The Home of American Intellectual Conservatism — First Principles

March 24, 2019

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Reason and the Future of Conservatism
James Kalb - 12/31/08
industrial wheels

This is part two of a symposium on contemporary conservatism hosted by ISI at Yale in November, 2008. Read part one.

I’ve got 15 minutes to talk about the future of conservatism, so all I can do is present one part of that future in bold strokes.

Conservatism has big problems today. When you’ve got big problems you should look at basics, so I’ll discuss basic issues. That means the discussion may get a bit abstract. I can’t help it, so bear with me.

My argument, which starts with a couple of definitions, will be as follows.

First, political modernity is the application to social life of the modern understanding of reason, which has become technological reason.

Second, conservatism can be understood as opposition to the direction set by political modernity. That opposition is due to attachments to goods political modernity destroys—family; religion; locality; inherited habits, loyalties and moralities; particular communities and culture.

Third, it follows that conservatism is resistance to the modern understanding of reason. That resistance takes one of two forms: either resistance to reason, or acceptance of an understanding of reason that is different from the modern understanding.

Fourth, resistance to reason is defensive and short-term. It can’t stand up to sustained attack. It doesn’t tell us what to do or where to go.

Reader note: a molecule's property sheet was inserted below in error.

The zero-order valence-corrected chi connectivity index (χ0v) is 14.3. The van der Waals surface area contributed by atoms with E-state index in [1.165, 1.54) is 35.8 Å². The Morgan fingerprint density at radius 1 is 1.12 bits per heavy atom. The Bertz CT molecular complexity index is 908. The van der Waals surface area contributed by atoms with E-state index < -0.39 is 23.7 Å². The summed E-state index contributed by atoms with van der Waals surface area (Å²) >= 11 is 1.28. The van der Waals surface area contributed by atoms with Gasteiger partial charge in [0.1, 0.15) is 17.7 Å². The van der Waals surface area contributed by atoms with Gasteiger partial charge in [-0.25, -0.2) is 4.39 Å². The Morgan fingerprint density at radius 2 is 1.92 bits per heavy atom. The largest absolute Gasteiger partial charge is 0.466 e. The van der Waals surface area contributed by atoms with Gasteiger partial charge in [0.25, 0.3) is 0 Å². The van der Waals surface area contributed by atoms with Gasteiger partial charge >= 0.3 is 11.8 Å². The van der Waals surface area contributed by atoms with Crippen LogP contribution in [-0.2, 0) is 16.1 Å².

Fifth, the future of conservatism, at the level of basic principle, must therefore lie in the articulation and application of some non-modern understanding of reason. That non-modern understanding, I will claim, must have a religious aspect.

All of which calls for an explanation.

“Reason” is the way we come to reliable conclusions about what is real, what is admirable, and what we should do. That is to say, reason is the way in which we come to conclusions about the true, the beautiful, and the good.

Modern thought likes conclusions that are clear, demonstrable, and to-the-point. So it is drawn toward scientific materialism, which tells us that everything worth thinking about can be understood based on simple concepts and clear demonstrations, and which is closely bound to experience and action. It’s hard to bring principles into public discussion that critically-minded participants are not willing to accept, so scientific materialism now functions as our public orthodoxy.

Scientific materialism, like any general theory of things, tells us what’s real, what we can know, and what we should do. First, it tells us that what is real is atoms and the void, or whatever the current version of that is—wave functions and space-time maybe. Second, it tells us what we can know is what we can observe and describe numerically combined with theories that enable us to make predictions. Third, it tells us that what we should do is use our theories to get what we want.

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